• The Swiss Cottage in Cahir.
  • Mitchelstown Caves are outside the town, but are renowned for their beauty and size.
  • The Glen of Aherlow is as breathtaking as any of the famed views in Killarney (Co. Kerry).
  • The Galtee mountains are a fine-looking range, topped by one of Ireland's highest in Galtymore mountain (1000 metres).

The whole Lough Derg area is worth visiting. This runs for about 30 miles from Ballina, Garrykennedy, Dromineer, Puckane, Terryglass and on up to Portumna. You can even continue down the Clare side of the lake back to your starting point.

Eat

If visiting South Tipperary - dinner at Lily Mai's Restaurant in Thomastown (between Cashel and Tipperary Town) is a must! Open Thursday, Friday and Saturday night (booking is essential)- Lily Mai's has won all the awards since it opened 3-years ago. Fine dining at its best! 062.72847 for reservations. As one of Tipperarys main tourist towns, Cashel has a number of eating possibilities - however the pre-eminent one remains Chez Hans, now in it's second generation, serving a 'best of irish menu' in a converted Church. They also provide a cheaper bistro option during the day.

  • Paddys Bar & Restaurant, Terryglass, North Tipperary Tel: +353 (067)22147 Paddy's Bar is located in the village of Terryglass about five miles from Portumna. This is a beautiful village noted for it's achievements in Ireland's tidiest town competition.

In Nenagh try the Peppermill Restaurant or The Abbot's Bistro or Cloister Restaurant at the Abbey Court Hotel.

Just discovered Lily Mai's Cafe between Carrick-0n-Suir and Clonmel - excellent food and herself can go shopping in Blarney Woollen Mills and Meadows & Byrne as well! I have had Sunday lunch there with the family - top class - and have dropped-in twice when on the way to Waterford. Both ocasions have proved well-worth it. Food is top-drawer. The also have a Deli - very Avoca!

  • There are many outstanding farmers markets around the county that sell local food grown and produced in the region. Markets take place in Carrick-on-suir, Cahir, Thurles and Nenagh. Cahir Farmers Market takes place every Saturday morning from 9am - 1pm and is held in the carpark beside the Granary Craft Centre, a 2 minute walk from the train station. Produce inculdes potatoes, apples, home grown vegetables, home baking, jams and jellies, local cheeses, pate, organic meats, flowers and plants, eggs etc... and is all of very high quality. As with all markets, it is the case of the early bird catches the worm in Cahir!

Drink

In Nenagh the following two pubs are well worth a visit. Rohan's on Sarsfield Street is a very friendly local pub, caught in an authentic 1970's timewarp. Una Powell's in the Summerhill area is another fine local pub. Both are generally only open in the evenings.

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Tipperary Country Club situated about 5 miles from Cashel in the village of Dundrum provides a testing 18 hole golf course, designed by former Ryder Cup Player, Philip Walton.


Genealogy

Up to date as of February 01, 2010

From Familypedia

This article requires significantly more historical detail on the particular phases of this location's historical development. The ideal article for a place will give the reader a feel for what it was like to live at that location at the time their relatives were alive there..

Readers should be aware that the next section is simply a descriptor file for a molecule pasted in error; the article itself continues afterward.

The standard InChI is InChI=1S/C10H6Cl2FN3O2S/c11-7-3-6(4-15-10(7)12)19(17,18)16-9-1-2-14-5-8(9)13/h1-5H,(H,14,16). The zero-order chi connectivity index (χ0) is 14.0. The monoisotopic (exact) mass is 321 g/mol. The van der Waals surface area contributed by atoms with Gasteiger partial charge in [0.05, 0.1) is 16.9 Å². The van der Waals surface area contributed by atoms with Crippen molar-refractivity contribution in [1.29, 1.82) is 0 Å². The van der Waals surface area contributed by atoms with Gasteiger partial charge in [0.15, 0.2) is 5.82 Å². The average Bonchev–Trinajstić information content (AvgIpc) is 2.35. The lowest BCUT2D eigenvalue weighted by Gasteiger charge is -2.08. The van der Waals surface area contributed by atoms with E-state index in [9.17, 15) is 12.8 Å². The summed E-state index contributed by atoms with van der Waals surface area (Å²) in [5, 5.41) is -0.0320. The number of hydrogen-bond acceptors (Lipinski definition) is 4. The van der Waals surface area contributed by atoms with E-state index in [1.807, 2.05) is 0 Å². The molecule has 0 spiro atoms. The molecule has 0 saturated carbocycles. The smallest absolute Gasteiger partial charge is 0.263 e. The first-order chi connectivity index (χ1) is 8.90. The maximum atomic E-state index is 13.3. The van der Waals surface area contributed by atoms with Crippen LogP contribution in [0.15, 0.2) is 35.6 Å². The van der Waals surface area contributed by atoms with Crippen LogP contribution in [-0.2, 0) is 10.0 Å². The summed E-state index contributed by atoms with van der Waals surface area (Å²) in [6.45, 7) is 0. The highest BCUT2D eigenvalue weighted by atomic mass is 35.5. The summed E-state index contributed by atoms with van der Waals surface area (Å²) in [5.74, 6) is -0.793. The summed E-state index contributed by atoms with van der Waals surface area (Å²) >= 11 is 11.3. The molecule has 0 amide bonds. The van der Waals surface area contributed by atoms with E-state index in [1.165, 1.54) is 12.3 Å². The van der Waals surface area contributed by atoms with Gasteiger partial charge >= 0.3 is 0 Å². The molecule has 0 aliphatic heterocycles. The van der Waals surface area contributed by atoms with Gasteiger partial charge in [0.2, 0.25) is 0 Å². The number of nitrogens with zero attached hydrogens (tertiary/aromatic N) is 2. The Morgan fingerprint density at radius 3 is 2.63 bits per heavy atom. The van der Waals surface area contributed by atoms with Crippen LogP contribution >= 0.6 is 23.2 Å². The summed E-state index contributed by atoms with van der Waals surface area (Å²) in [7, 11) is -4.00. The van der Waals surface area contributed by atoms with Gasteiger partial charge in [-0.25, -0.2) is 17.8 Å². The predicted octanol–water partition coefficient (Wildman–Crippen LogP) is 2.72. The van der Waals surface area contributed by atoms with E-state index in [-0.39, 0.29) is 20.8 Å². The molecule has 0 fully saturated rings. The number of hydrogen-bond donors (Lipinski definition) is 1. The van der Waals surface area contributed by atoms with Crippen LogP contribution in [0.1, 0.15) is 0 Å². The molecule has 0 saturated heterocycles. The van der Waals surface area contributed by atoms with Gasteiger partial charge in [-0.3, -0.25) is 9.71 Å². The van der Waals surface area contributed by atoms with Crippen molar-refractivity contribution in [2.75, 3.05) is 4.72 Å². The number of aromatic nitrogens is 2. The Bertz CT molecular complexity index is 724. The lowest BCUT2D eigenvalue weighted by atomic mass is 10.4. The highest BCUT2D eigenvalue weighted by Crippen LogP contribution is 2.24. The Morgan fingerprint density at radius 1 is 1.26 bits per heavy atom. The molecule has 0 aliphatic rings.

Please help to improve this page yourself if you can..
County Tipperary
Contae Thiobraid Árann
Location
centerMap highlighting County Tipperary
Statistics
Province: Munster
County Town: North: Nenagh
South: Clonmel
Code: North: TN
South: TS
Area: 4,303 km²
Population (2006) 149,040[prelim table01.pdf]

County Tipperary (Irish: Contae Thiobraid Árann ) is a county in the Republic of Ireland situated in the province of Munster. Tipperary was one of the first Irish counties to be established in the 13th century. For all government administration purposes the county is divided into North Tipperary (county town: Nenagh) and South Tipperary (county town: Clonmel). This division dates back to the Local Government (Ireland) Act 1898, the county's two "ridings" having had separate assize courts for much longer. The use of riding for the divisions was a historical misnomer, since the word derives from the dividing of an area into three parts. Indeed the expression riding has been discontinued for official purposes since 2002 (Local Government Act, 2001 section 10 and schedule 5)

Tipperary is sometimes referred to as the Premier County, a description attributed to Thomas Davis, Editor of The Nation newspaper in the 1840s as a tribute to the nationalistic feeling in Tipperary and said that "where Tipperary leads, Ireland follows". Tipperary is famous for its horse breeding industry and is the home of Coolmore Stud, which is the largest thoroughbred breeding operation in the world. The County forms a large part of the Golden Vale (or Vein) of Munster, boasting a rich and fertile agricultural landscape. The County particularly nurtures the ancient game of hurling and its teams have regularly been champions of Ireland since the 19th century.

The town of Tipperary situated in the south west of the county was the subject of the famous World War I British army song It's a Long Way to Tipperary. As with several other counties in Ireland named for a town or village (examples include Leitrim and Mayo) Tipperary Town has never been the county town of County Tipperary. That honour belonged to Cashel for a while prior to the creation of the County Palatine and thereafter to Clonmel until the creation of separate assizes in 1838 when Clonmel has shared the honour with Nenagh

Contents

Towns, villages, and townlands

Places of interest

See also

External links


This page uses content from the English language Wikipedia. The original content was at County Tipperary. The list of authors can be seen in the page history. As with this Familypedia wiki, the content of Wikipedia is available under the Creative Commons License.
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This article uses material from the "County Tipperary" article on the Genealogy wiki at Wikia and is licensed under the Creative Commons Attribution-Share Alike License.